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Yes I absolutely will, though for other reasons (it's going to be a ****show for the coming few weeks). But I hardly doubt the D&D will leave me wanting. Going from B&W 805s + 12" cheap sub, to these will not disappoint me even in a non-ideal scenario :) I'm not buying them for the bass alone.

Thanks.



Yes that was precisely the reason behind my post. Only the midrange is cardioid so the neighbours may hear lower sound overall, but it's the rear-firing subwoofers on them that made me wonder if pointing the subs in their direction makes it worse for some reason. But everything I know about acoustics (which admittedly isn't too much) points to it making no difference. IMO a bass drone is more annoying than actually hearing someone's music.
The direction of the woofer has nothing to do with the sound nuisances.
The speaker in bass Frequencies (until 400 hz for Genelec, 500Hz for Dutch! ) is an emissive sphere.

You need to find if the issues are due to an aerial transmission, a solidian transmission or the both.
 

kyle_neuron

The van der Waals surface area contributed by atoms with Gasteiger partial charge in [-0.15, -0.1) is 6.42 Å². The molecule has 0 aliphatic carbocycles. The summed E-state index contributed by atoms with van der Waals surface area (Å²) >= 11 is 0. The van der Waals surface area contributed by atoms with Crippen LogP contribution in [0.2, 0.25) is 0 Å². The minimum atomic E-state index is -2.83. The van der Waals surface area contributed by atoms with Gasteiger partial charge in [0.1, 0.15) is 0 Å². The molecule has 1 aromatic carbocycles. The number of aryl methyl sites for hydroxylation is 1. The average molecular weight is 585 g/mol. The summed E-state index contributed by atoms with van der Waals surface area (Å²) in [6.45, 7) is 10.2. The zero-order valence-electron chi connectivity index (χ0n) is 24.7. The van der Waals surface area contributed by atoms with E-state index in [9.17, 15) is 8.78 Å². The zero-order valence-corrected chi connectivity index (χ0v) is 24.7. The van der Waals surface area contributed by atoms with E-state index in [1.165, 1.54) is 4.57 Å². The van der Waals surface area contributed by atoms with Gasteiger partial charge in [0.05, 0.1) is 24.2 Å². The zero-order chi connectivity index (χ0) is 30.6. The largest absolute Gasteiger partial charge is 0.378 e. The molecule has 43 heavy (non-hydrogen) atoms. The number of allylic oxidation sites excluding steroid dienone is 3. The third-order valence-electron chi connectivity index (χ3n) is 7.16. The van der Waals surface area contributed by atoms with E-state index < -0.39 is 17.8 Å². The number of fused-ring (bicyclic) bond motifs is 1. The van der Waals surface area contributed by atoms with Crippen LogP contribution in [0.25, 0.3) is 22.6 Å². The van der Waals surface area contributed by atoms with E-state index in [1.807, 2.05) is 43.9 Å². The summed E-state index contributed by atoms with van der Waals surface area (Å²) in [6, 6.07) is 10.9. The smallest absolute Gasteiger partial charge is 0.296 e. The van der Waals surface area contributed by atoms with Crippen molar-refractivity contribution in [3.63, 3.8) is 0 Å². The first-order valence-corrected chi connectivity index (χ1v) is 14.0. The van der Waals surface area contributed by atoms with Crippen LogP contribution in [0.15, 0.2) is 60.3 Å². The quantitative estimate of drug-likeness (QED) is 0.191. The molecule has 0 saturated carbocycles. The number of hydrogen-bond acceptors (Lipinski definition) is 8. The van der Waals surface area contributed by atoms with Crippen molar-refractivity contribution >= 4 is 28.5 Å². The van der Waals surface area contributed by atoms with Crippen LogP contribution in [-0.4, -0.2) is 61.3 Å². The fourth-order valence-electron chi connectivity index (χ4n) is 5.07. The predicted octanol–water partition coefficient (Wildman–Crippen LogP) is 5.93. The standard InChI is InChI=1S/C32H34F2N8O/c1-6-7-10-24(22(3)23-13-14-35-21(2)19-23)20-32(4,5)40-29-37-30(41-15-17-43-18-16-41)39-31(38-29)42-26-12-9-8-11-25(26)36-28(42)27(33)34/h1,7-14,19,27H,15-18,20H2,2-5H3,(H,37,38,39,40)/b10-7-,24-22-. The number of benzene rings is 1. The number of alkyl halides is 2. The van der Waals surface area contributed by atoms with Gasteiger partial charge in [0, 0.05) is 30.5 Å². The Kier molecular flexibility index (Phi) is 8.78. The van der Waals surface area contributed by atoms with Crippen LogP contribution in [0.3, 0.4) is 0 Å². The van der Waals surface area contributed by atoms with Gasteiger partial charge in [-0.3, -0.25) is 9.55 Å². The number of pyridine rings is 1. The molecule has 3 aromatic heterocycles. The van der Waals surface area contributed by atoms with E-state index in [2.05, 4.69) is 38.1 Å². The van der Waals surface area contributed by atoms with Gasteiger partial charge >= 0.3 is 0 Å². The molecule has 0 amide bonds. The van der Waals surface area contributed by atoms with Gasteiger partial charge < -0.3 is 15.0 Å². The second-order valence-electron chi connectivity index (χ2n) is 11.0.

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The rear-facing subs will be a very slight bit louder at the position of the back wall if we were talking free-space, if only because they’re physically closer by the depth of the cabinet.

However, bass ‘collects’ at the boundaries and corners more so, regardless of placement. If the boundary wall isn’t suitably dense (ideally with an air gap or composite makeup for low sound transmission index value) then the room might ‘not exist’ as far as the lowest notes are concerned.

Your best bet is to borrow a sub and make friends with the neighbours. Ask them how loud it is, and make it clear you’re experimenting with them in mind; in reality, a large portion of noise management is making the potential complainants feel heard, and responding in some manner. Simply having a ‘hotline’ that is answered by a person in authority at an event can drastically reduce the number of complaints, as an example.

Sadly, if you’re finding the low stuff is a nuisance then there’s not much you can do beside very expensive building work. Even the most effective cardioid subs or arrays require a reasonable distance (ideally > 1 metre) from any boundary to work properly:
https://www.prosoundweb.com/counterintuitive-cardioid-subwoofers-can-be-a-bit-claustrophobic/2/
 

hex168